Job Satisfaction

Factors of Job Satisfaction

Many business leaders assume pay is the most important factor in acquiring and keeping talent. While that factor is heavily considered by most American workers, there is so much more that goes into building and maintaining a skilled staff.

Employee engagement and satisfaction matter, and continue to increase in importance. According to the Society for Human Resources Management, there are a number of factors that contribute to those metrics. These elements should provide key insights to employers and also highlight areas for development as they improve their organizations. 

  • Respect – According to SHRM reporting, employees rate respectful treatment of all employees as the most important factor in job satisfaction. If employees don’t feel valued and respected, almost nothing else matters. It’s important that at a minimum, all leaders in the organization treat employees fairly and kindly, and that they encourage all staff to do the same. 
  • Trust – Perhaps because of workplace uncertainty in the years following the Great Recession, employees indicated that trust between themselves and senior management was another highly important satisfaction factor. People want transparency, they want to know what’s going on in the company, and they want the truth about how secure their job is.
  • Security – If you’ve ever had to go to work each day wondering whether your job is secure, you know it can cause a great deal of anxiety. Though the past decade’s economy has created more confidence in employees, the pandemic and long-term consequences are bound to worry today’s workforce. Organizations can provide a sense of security through honest communication and transparency about the company’s health and long-term viability. Obviously you aren’t going to show every employee the books, but try to give real insight into the company’s financial status when appropriate. 
  • Healthy Environment – Simply put, no one is happy in a toxic workplace. Environments that are free from stress, morale issues, harassment and discriminatory practices can create a positive and healthy atmosphere for everyone. A positive company culture is important. 
  • Career Path – No one wants a dead-end job. Employees are more likely to excel when they can see an established upward path, with the opportunity to earn a higher wage and take on greater responsibilities. Pay isn’t everything – but it is important. Remember what we mentioned above – boredom is also a productivity killer. We suggest documenting career paths and sharing them with your staff so they understand what their next role looks like, in terms of financial gain as well as new challenges. Encourage professional development opportunities whenver possible.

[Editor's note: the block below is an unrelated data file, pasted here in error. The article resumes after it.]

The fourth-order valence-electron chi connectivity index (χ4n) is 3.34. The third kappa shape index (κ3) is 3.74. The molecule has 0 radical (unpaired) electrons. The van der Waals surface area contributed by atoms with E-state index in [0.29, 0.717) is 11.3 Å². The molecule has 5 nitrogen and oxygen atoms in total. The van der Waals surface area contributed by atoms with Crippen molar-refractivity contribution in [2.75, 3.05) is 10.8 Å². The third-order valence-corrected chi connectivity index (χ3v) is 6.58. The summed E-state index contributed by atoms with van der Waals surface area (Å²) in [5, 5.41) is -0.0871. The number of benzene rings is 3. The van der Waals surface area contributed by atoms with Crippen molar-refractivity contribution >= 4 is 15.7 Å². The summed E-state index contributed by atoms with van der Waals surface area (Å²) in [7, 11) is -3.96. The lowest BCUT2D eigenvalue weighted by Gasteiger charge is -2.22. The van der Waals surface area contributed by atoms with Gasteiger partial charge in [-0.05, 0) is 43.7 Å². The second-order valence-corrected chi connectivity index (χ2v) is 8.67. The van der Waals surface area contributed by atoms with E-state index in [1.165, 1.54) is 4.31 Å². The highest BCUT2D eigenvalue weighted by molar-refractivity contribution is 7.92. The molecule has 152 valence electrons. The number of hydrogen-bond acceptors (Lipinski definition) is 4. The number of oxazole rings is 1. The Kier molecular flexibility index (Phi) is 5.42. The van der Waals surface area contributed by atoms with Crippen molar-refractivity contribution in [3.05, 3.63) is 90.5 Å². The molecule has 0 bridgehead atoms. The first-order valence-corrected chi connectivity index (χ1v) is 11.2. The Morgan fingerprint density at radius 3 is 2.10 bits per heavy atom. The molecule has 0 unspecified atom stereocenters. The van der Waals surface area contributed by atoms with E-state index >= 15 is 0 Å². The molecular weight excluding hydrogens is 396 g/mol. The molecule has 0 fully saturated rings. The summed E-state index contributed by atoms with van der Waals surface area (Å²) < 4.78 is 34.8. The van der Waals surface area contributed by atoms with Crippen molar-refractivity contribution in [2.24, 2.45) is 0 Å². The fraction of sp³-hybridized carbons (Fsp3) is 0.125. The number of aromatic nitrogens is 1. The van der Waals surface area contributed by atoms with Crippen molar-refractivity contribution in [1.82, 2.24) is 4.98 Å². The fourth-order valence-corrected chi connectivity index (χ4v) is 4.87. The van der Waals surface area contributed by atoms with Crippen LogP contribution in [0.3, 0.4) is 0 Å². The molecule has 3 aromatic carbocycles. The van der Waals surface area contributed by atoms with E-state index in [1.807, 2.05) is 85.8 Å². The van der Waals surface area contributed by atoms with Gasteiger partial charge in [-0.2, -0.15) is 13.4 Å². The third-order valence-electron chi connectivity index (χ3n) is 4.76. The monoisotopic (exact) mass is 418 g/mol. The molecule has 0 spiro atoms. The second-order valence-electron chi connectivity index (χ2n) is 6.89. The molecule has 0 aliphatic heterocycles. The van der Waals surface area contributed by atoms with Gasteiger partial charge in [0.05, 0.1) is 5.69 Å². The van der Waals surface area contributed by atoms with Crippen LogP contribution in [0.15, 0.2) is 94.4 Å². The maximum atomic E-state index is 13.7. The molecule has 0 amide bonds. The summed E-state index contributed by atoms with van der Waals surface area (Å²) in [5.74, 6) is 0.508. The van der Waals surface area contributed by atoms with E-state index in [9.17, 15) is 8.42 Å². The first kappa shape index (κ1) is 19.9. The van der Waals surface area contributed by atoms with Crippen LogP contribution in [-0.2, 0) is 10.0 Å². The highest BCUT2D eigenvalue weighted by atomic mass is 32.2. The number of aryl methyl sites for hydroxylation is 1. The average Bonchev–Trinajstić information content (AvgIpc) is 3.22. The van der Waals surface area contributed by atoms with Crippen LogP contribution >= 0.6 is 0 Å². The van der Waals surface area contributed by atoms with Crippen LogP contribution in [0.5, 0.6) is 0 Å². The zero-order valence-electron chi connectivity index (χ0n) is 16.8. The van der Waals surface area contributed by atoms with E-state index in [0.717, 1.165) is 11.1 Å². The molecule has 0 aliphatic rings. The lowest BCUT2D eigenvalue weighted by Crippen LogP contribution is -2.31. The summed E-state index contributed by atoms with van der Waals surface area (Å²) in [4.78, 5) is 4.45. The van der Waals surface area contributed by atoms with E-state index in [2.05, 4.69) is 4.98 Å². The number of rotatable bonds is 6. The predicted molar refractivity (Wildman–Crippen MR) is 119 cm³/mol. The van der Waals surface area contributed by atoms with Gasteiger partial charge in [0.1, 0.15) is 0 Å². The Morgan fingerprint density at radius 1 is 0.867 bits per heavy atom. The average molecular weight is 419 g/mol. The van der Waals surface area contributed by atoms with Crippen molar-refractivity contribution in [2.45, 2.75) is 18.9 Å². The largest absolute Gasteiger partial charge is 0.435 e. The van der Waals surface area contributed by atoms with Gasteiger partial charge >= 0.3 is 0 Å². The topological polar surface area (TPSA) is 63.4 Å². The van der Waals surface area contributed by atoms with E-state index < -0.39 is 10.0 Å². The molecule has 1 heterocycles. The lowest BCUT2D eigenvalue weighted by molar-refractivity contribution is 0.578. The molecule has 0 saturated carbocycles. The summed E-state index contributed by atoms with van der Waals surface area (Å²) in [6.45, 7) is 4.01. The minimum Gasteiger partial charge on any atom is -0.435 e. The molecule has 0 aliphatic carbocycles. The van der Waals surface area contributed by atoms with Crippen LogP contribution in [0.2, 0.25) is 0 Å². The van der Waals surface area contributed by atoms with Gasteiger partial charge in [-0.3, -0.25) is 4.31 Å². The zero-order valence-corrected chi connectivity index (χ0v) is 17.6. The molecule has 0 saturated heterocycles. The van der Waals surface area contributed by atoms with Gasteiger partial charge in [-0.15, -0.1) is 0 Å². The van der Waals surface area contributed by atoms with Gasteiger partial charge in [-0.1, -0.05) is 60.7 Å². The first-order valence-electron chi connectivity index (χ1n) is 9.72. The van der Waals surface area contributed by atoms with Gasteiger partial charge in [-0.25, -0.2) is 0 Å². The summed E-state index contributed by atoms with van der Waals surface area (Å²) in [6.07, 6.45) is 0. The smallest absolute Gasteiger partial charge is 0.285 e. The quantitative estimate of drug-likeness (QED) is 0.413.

• Pay and Benefits – Good wages aren’t the only reason employees find satisfaction in their jobs, but they typically rank high on the list. A competitive salary generally makes employees feel valued, and gives them less reason to look elsewhere for work. Employees that are compensated competitively feel appreciated and are happy to put in a little extra work to earn that wage. Don’t underestimate the value of small perks on career satisfaction statistics. 

What Your Company can do to Increase Employee’s Job Satisfaction 

After reading this far, you should have a better understanding of the importance of job satisfaction in today’s workforce. It’s key to not only acknowledge these job satisfaction statistics, but also to put thought into what you can do to bump them in your own organization. Keeping a pulse on how satisfied your employees are will certainly cut down on turnover and perhaps even enhance your bottom line.

Sometimes the smallest things can make a big difference in business. It can be tempting to view the job satisfaction statistics we shared and think there’s not much you can do to impact them one way or the other – but that’s simply untrue. Minor issues can push people into a recruiter’s office, while at the same time making small tweaks to your day-to-day operations can help people feel more connected, excited and appreciated. Here are 22 real-life, practical things that HR experts recommend companies do to better engage their staff and increase their job satisfaction. 

Put People First